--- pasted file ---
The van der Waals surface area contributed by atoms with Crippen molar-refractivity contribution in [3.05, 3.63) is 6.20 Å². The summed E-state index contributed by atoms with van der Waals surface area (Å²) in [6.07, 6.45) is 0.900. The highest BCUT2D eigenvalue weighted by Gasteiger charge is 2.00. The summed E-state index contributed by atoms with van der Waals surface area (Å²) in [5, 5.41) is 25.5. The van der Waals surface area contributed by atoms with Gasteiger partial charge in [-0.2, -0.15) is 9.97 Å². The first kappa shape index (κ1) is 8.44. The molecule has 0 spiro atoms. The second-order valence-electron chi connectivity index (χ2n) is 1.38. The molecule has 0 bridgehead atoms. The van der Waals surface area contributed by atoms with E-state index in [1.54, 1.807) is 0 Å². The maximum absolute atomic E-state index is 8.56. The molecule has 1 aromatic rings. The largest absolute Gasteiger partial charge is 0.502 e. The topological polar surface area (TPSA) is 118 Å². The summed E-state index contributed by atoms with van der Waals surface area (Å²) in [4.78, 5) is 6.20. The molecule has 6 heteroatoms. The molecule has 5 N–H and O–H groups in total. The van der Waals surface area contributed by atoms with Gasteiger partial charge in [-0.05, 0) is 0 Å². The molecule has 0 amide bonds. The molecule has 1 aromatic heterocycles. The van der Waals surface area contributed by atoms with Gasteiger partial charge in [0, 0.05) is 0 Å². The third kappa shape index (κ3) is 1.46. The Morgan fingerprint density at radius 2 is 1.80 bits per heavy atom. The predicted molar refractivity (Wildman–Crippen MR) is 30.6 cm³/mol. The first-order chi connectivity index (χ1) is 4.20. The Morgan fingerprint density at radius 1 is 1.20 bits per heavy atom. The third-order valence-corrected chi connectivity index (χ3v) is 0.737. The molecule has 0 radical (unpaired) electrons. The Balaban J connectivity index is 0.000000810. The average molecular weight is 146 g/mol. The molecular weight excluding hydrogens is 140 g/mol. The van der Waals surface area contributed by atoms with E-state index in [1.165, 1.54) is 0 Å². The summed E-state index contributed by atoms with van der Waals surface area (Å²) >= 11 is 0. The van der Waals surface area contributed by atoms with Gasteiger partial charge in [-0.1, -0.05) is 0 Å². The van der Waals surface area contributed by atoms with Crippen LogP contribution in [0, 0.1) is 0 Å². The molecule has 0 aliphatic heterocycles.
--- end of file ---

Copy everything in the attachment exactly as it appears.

The van der Waals surface area contributed by atoms with Crippen molar-refractivity contribution in [3.05, 3.63) is 6.20 Å². The summed E-state index contributed by atoms with van der Waals surface area (Å²) in [6.07, 6.45) is 0.900. The highest BCUT2D eigenvalue weighted by Gasteiger charge is 2.00. The summed E-state index contributed by atoms with van der Waals surface area (Å²) in [5, 5.41) is 25.5. The van der Waals surface area contributed by atoms with Gasteiger partial charge in [-0.2, -0.15) is 9.97 Å². The first kappa shape index (κ1) is 8.44. The molecule has 0 spiro atoms. The second-order valence-electron chi connectivity index (χ2n) is 1.38. The molecule has 0 bridgehead atoms. The van der Waals surface area contributed by atoms with E-state index in [1.54, 1.807) is 0 Å². The maximum absolute atomic E-state index is 8.56. The molecule has 1 aromatic rings. The largest absolute Gasteiger partial charge is 0.502 e. The topological polar surface area (TPSA) is 118 Å². The summed E-state index contributed by atoms with van der Waals surface area (Å²) in [4.78, 5) is 6.20. The molecule has 6 heteroatoms. The molecule has 5 N–H and O–H groups in total. The van der Waals surface area contributed by atoms with Gasteiger partial charge in [-0.05, 0) is 0 Å². The molecule has 0 amide bonds. The molecule has 1 aromatic heterocycles. The van der Waals surface area contributed by atoms with Gasteiger partial charge in [0, 0.05) is 0 Å². The third kappa shape index (κ3) is 1.46. The Morgan fingerprint density at radius 2 is 1.80 bits per heavy atom. The predicted molar refractivity (Wildman–Crippen MR) is 30.6 cm³/mol. The first-order chi connectivity index (χ1) is 4.20. The Morgan fingerprint density at radius 1 is 1.20 bits per heavy atom. The third-order valence-corrected chi connectivity index (χ3v) is 0.737. The molecule has 0 radical (unpaired) electrons. The Balaban J connectivity index is 0.000000810. The average molecular weight is 146 g/mol. The molecular weight excluding hydrogens is 140 g/mol. The van der Waals surface area contributed by atoms with E-state index in [1.165, 1.54) is 0 Å². The summed E-state index contributed by atoms with van der Waals surface area (Å²) >= 11 is 0. The van der Waals surface area contributed by atoms with Gasteiger partial charge in [-0.1, -0.05) is 0 Å². The van der Waals surface area contributed by atoms with Crippen LogP contribution in [0, 0.1) is 0 Å². The molecule has 0 aliphatic heterocycles.